Extremely simple CLI tool for maintaining a frecency history.
The intended use case is to add a frecency-based search history to CLI tools like dmenu, rofi, or fzf.
It also allows you to easily emulate popular directory-jumping tools like autojump or z.
We'll look at some examples of how to integrate
frecently with other tools.
For more detailed information, run
$ frecently view .history # .history doesn't exist yet. By default, all commands treat a missing file as empty
$ frecently bump .history foo # creates .history, and bumps foo
$ frecently bump .history bar
$ frecently view .history # `view` shows all entries, ordered by frecency
$ echo -e "bar\nbaz" | frecently view .history --augment # with --augment, frecently accepts extra entries on stdin (newline-separated) that should always appear in the output
$ echo -e "foo\nbar\nbaz" | frecently scores .history --augment # `scores` has the same interface as `view`, but shows the entire scores table
weighted score hourly daily monthly
178.663539 0.985473 0.999390 0.999980 bar
178.267277 0.983010 0.999286 0.999976 foo
0.000000 0.000000 0.000000 0.000000 baz
$ echo -e "bar\nbaz" | frecently view .history --augment --restrict # with --restrict, we exclusively output entries that appear on stdin
This bash script shows how easily
frecently integrates with tools like
set -eo pipefail
QUERY=$(frecently view $HISTORY | dmenu -p "Web search:")
if [[ -n "$QUERY" ]]; then
frecently bump "$HISTORY" "$QUERY"
In this more complicated bash script, we use
dmenu to first ask the user for a directory, and then open a terminal in that directory.
It shows a good use-case for
-a), augmenting the list with any non-hidden directory at most 2 deep from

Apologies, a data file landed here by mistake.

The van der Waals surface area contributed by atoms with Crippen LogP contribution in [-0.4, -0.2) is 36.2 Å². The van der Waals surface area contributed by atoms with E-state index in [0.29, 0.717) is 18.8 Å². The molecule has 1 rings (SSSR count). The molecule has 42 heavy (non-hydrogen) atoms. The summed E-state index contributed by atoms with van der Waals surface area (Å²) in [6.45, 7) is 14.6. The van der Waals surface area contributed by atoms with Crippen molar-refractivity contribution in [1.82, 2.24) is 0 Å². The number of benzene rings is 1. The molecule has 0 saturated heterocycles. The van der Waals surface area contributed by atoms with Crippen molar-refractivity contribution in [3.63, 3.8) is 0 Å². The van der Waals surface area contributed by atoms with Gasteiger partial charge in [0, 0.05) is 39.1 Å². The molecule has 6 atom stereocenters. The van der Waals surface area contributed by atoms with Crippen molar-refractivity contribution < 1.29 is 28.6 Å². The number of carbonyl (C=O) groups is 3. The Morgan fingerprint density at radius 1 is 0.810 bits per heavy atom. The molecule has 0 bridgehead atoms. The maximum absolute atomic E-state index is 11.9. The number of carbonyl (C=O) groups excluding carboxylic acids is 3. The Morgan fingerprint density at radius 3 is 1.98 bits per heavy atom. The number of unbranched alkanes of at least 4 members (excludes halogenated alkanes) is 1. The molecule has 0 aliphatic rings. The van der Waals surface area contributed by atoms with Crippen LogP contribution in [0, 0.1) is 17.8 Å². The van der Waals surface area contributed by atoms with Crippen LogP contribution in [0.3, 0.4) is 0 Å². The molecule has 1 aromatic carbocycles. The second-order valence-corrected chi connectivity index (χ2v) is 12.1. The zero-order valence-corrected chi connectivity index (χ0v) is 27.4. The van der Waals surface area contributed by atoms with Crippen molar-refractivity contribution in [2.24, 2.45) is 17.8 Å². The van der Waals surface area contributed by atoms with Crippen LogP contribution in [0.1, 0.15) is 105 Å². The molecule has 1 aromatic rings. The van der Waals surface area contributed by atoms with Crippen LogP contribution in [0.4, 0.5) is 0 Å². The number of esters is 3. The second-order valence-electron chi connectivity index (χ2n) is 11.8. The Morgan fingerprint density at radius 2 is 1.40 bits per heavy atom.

set -eo pipefail
# First, purge non-existent directories from the history
for dir in $(frecently view $HISTORY); do
if [ ! -d "$dir" ]; then
echo "Removing $dir"
frecently delete $HISTORY "$dir"
# Load the history, augmenting it with every non-hidden directory at most 2 deep from $HOME.
DIR=$(find $HOME -maxdepth 2 -type d -not -path '*/.*' | frecently view $HISTORY -a | dmenu -i)
if [ -d $DIR ]; then
frecently bump $HISTORY "$DIR"
$TERMCMD -d "$DIR"
This kind of script is especially useful when combined with a shell hook that bumps on every directory change, to get
fish, that looks like this:
function __frecently-directory-hook --on-variable PWD --description 'bump current directory in history'
frecently bump /path/to/history/file "$PWD"
The GitHub Action CI builds static binaries for x86 and aarch64, so look for the artifacts there.
If this project gains traction (stars) I'll add proper releases so the artifacts don't get deleted after 90 days.
Compiling from source
frecently can be built using a Haskell build tool, or using Nix.
Using Cabal, run
Using Nix, the
flake.nix file exposes the executable both directly and as an overlay.
frecently works by maintaining three energy levels per entry.
The energy levels decay exponentially, with half-lives of an hour, a day, and a month, respectively.
bump an entry by adding 1 to each of these.
An entry's frecency score is calculated by multiplying each of these three energies by a weight.
The weights default to 720, 30, and 1, for the hourly, daily, and monthly energies, respectively, but can be overridden on the CLI.
Energies are updated only when the history file is used in a
touch command, and when we do, we update every entry's energy simultaneously.
This is invisible to the user, but it ensures that we only need to calculate decay factors once when opening a file, making score calculations very efficient.
When, during an update, an entry's monthly energy drops below the threshold value (defaults to 0.1), it is deleted from the history.
If you don't want items to be deleted, use a threshold of 0.
This tool was inspired by frece.
I really like the idea behind
frece, but I think the execution is more complicated than it needs to be.
frecently is both simpler and easier to integrate into CLI applications.